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Are student teachers favoured candidates for interview?

Discussion in 'Jobseekers' started by purple sparkle, Mar 28, 2012.

  1. purple sparkle

    purple sparkle New commenter

    Hi,
    I am currently in my third year of teaching. I successfully completed my NQT year last March after a really bad start at a really unsupportive school back in 2009-2010. I was forced out of the post. I finished a temporary contract at a good school which took me on and allowed me to complete Induction last August and started my current post. Unfortunately I found out a month ago that this contract (also temporary) was not going to be extended due to decreased student intake and budget cuts. So as a result I am looking for a new post. I have applied for 7 different jobs this month and attended my first interview today. I did not get the job but the head of department was impressed by my HINGE question, differentiated tasks and use of AfL. I am still waiting on proper feedback. Two trainee teachers were put through for the final formal interview and the rest of us (5 candidates) were sent home. Apparently they both taught outstanding lessons according to the new ofsted criteria.I feel that would be extremely tough for a trainee to do. However I wonder if they made it to that because they showed potential but were also cheap? It does make me wonder as one experienced teacher who was on long term supply at the school was also sent home. In addition, most trainees had also attended interview before. One girl doing GTP had only applied for 5 jobs but got 4 interviews out of those! Lucky.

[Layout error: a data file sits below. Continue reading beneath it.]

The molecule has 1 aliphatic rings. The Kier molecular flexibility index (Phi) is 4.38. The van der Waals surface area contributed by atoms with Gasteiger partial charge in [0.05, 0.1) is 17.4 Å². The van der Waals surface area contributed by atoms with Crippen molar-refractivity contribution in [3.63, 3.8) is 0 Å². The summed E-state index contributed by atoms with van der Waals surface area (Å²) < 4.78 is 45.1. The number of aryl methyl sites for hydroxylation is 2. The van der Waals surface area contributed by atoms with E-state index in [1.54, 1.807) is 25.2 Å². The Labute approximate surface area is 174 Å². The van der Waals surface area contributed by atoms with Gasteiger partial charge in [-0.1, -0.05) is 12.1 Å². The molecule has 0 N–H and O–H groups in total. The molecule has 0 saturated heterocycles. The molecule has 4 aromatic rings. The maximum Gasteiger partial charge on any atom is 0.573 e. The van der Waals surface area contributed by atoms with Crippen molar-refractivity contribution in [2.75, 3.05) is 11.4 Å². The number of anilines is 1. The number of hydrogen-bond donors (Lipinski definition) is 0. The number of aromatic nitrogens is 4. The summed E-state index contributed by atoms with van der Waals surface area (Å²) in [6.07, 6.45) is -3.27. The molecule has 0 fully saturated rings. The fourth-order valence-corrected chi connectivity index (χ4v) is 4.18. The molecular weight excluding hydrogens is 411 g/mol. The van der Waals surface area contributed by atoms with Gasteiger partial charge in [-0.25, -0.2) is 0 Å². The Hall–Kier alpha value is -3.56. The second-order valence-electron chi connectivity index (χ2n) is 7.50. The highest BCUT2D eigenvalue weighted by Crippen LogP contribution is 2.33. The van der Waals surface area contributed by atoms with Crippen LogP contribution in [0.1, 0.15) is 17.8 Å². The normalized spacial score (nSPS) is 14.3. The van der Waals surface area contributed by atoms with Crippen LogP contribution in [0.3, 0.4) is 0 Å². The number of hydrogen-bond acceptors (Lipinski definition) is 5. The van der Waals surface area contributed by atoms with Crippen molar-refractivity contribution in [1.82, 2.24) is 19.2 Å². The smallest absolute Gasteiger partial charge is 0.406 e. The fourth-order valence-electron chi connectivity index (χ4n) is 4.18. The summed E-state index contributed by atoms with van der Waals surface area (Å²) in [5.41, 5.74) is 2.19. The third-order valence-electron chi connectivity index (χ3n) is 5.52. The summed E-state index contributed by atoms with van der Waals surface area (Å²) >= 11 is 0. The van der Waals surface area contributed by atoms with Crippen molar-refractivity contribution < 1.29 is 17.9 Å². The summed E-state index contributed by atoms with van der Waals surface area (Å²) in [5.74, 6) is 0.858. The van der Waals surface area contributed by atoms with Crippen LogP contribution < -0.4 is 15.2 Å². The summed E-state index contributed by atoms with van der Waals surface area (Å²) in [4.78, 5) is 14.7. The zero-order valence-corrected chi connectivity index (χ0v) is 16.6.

What do you think about NQTs and the possible advantage for shortlisting and getting the job?
    Thanks.
     
  2. likejesus

    likejesus New commenter

    Experience is not necessarily equal to ability. Very often there's a correlation, but it does not have to be so. It is entirely possibly that the two student teachers simply taught an outstanding lesson. As a student teacher myself, we're well used to teaching under pressure and preparing meticulously for each lesson, so it seems quite reasonable to expect that student teachers may well find it easy preparing and delivering an interview lesson too.
     
  3. But as my current head recently pointed out, as an experienced teacher, I'm not exactly cheap anymore. The reality is I would have to teach an "outstanding" lesson to be selected over a "good" student. I am surprised you feel that preparing an interview lesson is easy though. As an experienced teacher I find preparing an interview lesson quite challenging as planning for the needs for children I don't know isn't easy for me. I find it difficult to see why it would be any easier for a student? I am used to being observed, and actually find it easier than I used to as a student.
     
  4. I am in my fourth year of teaching on long term supply for a year at my current school and have been for 3 interviews in the last 2 months losing out each time to NQTs. I am losing the will to live reagrding this and my confidence has taken a massive knock. Any advice on what I could do to secure a permanent job teaching secondary English? The last interview I went to the feedback I was that they were impressed with my lesson but at the end of the the day they had to chose someone and a decsion had to be made albeit a difficult one- not entirely helpful.
     
  5. anon8315

    anon8315 Established commenter

    Most schools want a balance. Since inexperienced teachers are only inexperienced for a few years at the most, departments tend to be weighed in favour of experienced teachers. These have great knowledge and often are very good teachers, but NQTs often are extremely enthusiastic and have up to date knowledge of OFSTED criteria, as well as offering something new and fresh.
    I have never, ever heard cost mentioned when shortlisting or interviewing - ever. NQTs won't be cheap for long, after all!
    My tip would be to really emphasise how much you are worth and the brilliance you can bring to the department! x
     

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